Sunday, October 26, 2014

FYI: 2nd Cir Affirms Denial of Motion for Prelimin Injunction Filed by Out-Of-State Short-Term High-Interest Lender Under Indian Commerce Clause

The U.S. Court of Appeals for the Second Circuit recently affirmed the denial of a lender’s motion for a preliminary injunction which sought to enjoin a state’s attempt to bar out-of-state lenders from extending short-term high interest loans to its residents.


A copy of the opinion can be found at:  Link to Opinion


The plaintiff Native American Tribes (“Lender”) are internet based lending companies, which extend short-term loans (the “Loans”) to borrowers who have difficulty obtaining credit through traditional means.  The Loans are made at high interest rates and allow Lender to recover interest and principle by making direct deductions from a respective borrower’s bank account. 


The defendant Department of Financial Services (“DFS”) is a New York State regulatory body that enforces New York’s usury laws in an attempt to “protect desperately poor people from the consequences of their own desperation.”


As you may recall, New York State’s usury laws prohibit lenders from lending money at an interest rate above 16 percent per year, and criminalizes loans with interest rates higher than 25 percent per year.  See N.Y. Gen. Oblig. Law § 5-501(1); N.Y. Banking Law § 14a (1); N.Y. Penal Law §§ 190.40-42.


DFS launched a campaign seeking to prevent out-of-state lenders from extending usury loans to New York residents, which included loans extended by Lender.  Specifically, DFS sent cease-and-desist letters to 35 payday lenders, which it identified as having made usurious loans to New York residents.  These letters targeted Lender, foreign lenders, and out-of-state lenders who did business in states with no interest rate cap.


DFS also sent letters to financial service companies affiliated with any lender DFS targeted.  The letters asked the financial service companies to cease doing business with any lender who extended usurious loans to New York residents.


Lender claimed DFS’ campaign had an immediate effect on it as banks and other financial institutions abruptly ended their relationship with Lender.  The resulting loss of revenue caused large gaps in tribal budgets as proceeds generated by the Loans allegedly accounted for close to half of the tribe’s non-federal income. 


Lender proceeded to file suit in district court claiming DFS violated the Indian Commerce Clause by infringing on a tribe’s fundamental right to self-government.  Lender subsequently moved for a preliminary injunction seeking to bar DFS from further interfering with Lender’s transactions in New York and elsewhere. 


In support of its motion for a preliminary injunction, Lender argued the Loans occurred on Native American reservations (the “reservations”), and thus DFS’ attempt to regulate the Loans violated the Indian Commerce Clause.  In support of its claim, Lender argued that: (1) the loan application process took place on websites owned and controlled by tribes; (2) the loans were reviewed and assessed by tribal loan underwriting systems; (3) the loans were administered and regulated by tribal authorities; (4) the loans were funded by tribally owned bank accounts; and (5) each loan application notified the borrower that it was exclusively governed by tribal and applicable federal law.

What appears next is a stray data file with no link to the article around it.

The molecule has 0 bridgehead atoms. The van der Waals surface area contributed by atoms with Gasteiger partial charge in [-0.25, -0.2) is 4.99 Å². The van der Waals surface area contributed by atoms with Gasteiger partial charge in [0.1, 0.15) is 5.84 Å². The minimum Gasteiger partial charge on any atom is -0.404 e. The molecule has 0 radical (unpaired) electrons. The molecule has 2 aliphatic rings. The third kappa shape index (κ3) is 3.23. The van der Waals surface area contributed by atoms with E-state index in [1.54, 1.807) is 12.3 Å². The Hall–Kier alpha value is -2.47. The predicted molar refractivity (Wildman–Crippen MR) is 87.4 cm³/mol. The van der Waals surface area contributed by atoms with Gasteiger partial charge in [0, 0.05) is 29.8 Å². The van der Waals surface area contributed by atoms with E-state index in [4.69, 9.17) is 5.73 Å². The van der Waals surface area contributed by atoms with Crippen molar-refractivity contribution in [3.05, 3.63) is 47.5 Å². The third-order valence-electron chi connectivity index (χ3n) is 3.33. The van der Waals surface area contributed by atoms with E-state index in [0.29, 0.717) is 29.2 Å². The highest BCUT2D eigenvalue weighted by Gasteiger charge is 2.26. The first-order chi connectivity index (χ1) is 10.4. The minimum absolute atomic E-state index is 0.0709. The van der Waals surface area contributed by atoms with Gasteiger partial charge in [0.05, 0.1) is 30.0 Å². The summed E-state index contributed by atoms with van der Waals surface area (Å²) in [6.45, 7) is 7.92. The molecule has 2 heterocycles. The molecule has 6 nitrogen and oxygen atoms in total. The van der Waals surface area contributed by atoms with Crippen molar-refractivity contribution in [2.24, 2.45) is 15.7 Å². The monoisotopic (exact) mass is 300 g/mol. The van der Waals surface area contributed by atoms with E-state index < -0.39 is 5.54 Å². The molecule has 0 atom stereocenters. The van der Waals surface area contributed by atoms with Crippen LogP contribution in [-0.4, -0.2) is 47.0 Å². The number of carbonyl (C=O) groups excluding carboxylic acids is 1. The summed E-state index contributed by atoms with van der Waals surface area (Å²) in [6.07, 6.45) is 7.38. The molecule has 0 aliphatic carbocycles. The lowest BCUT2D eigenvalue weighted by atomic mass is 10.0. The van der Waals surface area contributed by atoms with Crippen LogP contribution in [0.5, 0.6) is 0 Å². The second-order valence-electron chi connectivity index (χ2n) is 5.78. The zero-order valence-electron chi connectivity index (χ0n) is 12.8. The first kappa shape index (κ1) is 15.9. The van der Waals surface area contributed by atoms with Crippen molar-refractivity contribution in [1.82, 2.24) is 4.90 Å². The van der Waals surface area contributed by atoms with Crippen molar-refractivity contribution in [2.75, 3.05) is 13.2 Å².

DFS opposed Lender’s injunction by arguing the Loans occurred off-reservation because: (1) the loans flowed across tribal borders to consumers in New York; (2) borrowers never traveled to reservations; (3) borrowers e-signed the loan applications by listing their New York addresses and provided routing numbers for personal bank accounts located in New York; (4) and Lender reached into New York to collect payments.  Thus, DFS claimed it was not regulating on-reservation activity and its efforts to bar usurious loans did not violate the Indian Commerce Clause.  


The district court denied Lender’s motion because Lender “built a wobbly foundation that the state is regulating activity that occurs on the Tribe’s land.”  The district court further held that DFS’ “action was directed at activity that took place entirely off tribal land, involving New York residents who never leave New York State.” 


This appealed followed. 


As you may recall, a “district court’s denial of a motion for a preliminary injunction is reviewed for abuse of discretion.”  WPIX, Inc. v. ivi, Inc., 691 F.3d 275, 278 (2d Cir. 2012).  District courts may grant a preliminary injunction where a plaintiff demonstrates “irreparable harm” and meets one of two of the following related standards: “(1) a likelihood of success on the merits, or (2) sufficiently serious questions going to the merits of its claims to make them fair ground for litigation, plus a balance of the hardships tipping decidedly in favor of the moving party.”  Lynch v. City of N.Y., 589 F.3d 94, 98 (2d Cir. 2009).


However, a plaintiff cannot rely on the “fair ground for litigation” alternative to challenge “governmental action taken in the public interest pursuant to a statutory or regulatory scheme.” Plaza Health Labs, Inc. v. Perales, 878 F.2d 577, 580 (2d Cir. 1989) (internal citations omitted).   This exception reflects the idea that governmental policies “are entitled to a higher degree of deference and should not be enjoined lightly.”  Able v. United States, 44 F.3d 128, 131 (2d Cir. 1995).